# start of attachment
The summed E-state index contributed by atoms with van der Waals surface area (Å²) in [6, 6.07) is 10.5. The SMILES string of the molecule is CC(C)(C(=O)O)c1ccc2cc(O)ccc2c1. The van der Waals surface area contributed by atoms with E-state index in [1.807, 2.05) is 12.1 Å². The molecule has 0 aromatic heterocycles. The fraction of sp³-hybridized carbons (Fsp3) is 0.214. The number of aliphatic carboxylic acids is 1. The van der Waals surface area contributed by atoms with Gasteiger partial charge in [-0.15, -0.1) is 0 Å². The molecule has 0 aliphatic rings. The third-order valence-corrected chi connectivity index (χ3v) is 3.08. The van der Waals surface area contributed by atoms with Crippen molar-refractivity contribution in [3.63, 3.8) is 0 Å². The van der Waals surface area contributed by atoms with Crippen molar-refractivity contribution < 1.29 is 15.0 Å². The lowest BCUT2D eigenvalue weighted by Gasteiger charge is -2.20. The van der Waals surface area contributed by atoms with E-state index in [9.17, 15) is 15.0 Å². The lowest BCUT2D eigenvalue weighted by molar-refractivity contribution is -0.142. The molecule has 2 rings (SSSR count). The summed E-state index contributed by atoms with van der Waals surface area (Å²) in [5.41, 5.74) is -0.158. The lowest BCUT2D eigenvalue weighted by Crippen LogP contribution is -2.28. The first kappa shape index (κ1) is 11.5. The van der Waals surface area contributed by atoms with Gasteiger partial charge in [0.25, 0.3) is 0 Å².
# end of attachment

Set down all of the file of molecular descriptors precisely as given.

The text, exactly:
The summed E-state index contributed by atoms with van der Waals surface area (Å²) in [6, 6.07) is 10.5. The SMILES string of the molecule is CC(C)(C(=O)O)c1ccc2cc(O)ccc2c1. The van der Waals surface area contributed by atoms with E-state index in [1.807, 2.05) is 12.1 Å². The molecule has 0 aromatic heterocycles. The fraction of sp³-hybridized carbons (Fsp3) is 0.214. The number of aliphatic carboxylic acids is 1. The van der Waals surface area contributed by atoms with Gasteiger partial charge in [-0.15, -0.1) is 0 Å². The molecule has 0 aliphatic rings. The third-order valence-corrected chi connectivity index (χ3v) is 3.08. The van der Waals surface area contributed by atoms with Crippen molar-refractivity contribution in [3.63, 3.8) is 0 Å². The van der Waals surface area contributed by atoms with Crippen molar-refractivity contribution < 1.29 is 15.0 Å². The lowest BCUT2D eigenvalue weighted by Gasteiger charge is -2.20. The van der Waals surface area contributed by atoms with E-state index in [9.17, 15) is 15.0 Å². The lowest BCUT2D eigenvalue weighted by molar-refractivity contribution is -0.142. The molecule has 2 rings (SSSR count). The summed E-state index contributed by atoms with van der Waals surface area (Å²) in [5.41, 5.74) is -0.158. The lowest BCUT2D eigenvalue weighted by Crippen LogP contribution is -2.28. The first kappa shape index (κ1) is 11.5. The van der Waals surface area contributed by atoms with Gasteiger partial charge in [0.25, 0.3) is 0 Å².